Leuciscus apollonitis , Richardson, 1857
Scardinius dergle , Heckel & Kner, 1858
Scardinius macrophthalmus , Heckel & Kner, 1858
Scardinius plotizza , Heckel & Kner, 1858
Scardinius crocophthalmus , Walecki, 1863
Scardinius erythrophthalmus dojranensis , Karan, 1924
Scardinius scardafa ohridana , Vladyko & Petit, 1930
Scardinius erythrophthalmus rutiloides , Vladykov, 1931
Scardinius erythrophthalmus achrus , Stephanidis, 1950
Scardinius erythrophthalmus racovitzai , Müller, 1958
Scardinius racovitzai , Müller, 1958
Similar species
Summary
Scardinius erythrophthalmus (rudd) are mainly herbivorous freshwater fish that are found throughout Eurasia. They have been introduced to a number of countries as a sport fish. Concerns have been raised about the effects of Scardinius erythrophthalmus on aquatic communities.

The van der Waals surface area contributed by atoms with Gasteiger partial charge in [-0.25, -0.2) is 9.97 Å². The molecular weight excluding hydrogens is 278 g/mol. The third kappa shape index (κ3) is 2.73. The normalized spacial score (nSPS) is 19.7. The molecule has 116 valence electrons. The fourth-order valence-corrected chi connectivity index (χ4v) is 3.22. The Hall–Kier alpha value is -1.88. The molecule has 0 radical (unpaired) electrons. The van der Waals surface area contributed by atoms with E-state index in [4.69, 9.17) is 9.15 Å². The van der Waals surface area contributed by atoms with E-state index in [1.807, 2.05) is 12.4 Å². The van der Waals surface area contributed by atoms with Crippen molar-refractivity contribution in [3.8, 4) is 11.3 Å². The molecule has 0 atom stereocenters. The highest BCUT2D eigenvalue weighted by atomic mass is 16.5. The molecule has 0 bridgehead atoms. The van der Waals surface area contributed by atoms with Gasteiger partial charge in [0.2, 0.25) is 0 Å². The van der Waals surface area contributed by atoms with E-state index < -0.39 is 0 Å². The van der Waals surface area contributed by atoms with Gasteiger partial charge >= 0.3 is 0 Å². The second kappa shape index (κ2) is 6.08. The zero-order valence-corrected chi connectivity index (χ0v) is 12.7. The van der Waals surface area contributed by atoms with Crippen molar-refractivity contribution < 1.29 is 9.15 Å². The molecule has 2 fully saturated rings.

Species Description
The back is golden-olive, paling to a silvery-olive on the sides and silvery-white on the belly. The fins are coloured a bright orange-red and the eyes are pink to gold (McDowall, 2000)
Notes
Rudd are unpopular with trout anglers, as they will take a fly and therefore make it more difficult to catch trout .
Lifecycle Stages
Males mature at the age of one, females at one to two. Lifespan exceeds four years (McDowall, 2000).

Newly hatched fish attach themselves to aquatic plants using adhesive organs. They stay attached for several days while the sustenance contained within the yolk sac is used up(McDowall, 1990).

Uses
Valued as a sporting fish by coarse anglers (McDowall, 2000).
Habitat Description
Found in lakes, rivers, marshes, canals and ponds (FishBase, 2004). Prefers waters that contain large weed beds (McDowall, 2000). Tolerates a pH range of 7.0 - 7.5 and temperature range of 10 - 22°C. Can live in brackish waters (FishBase, 2004).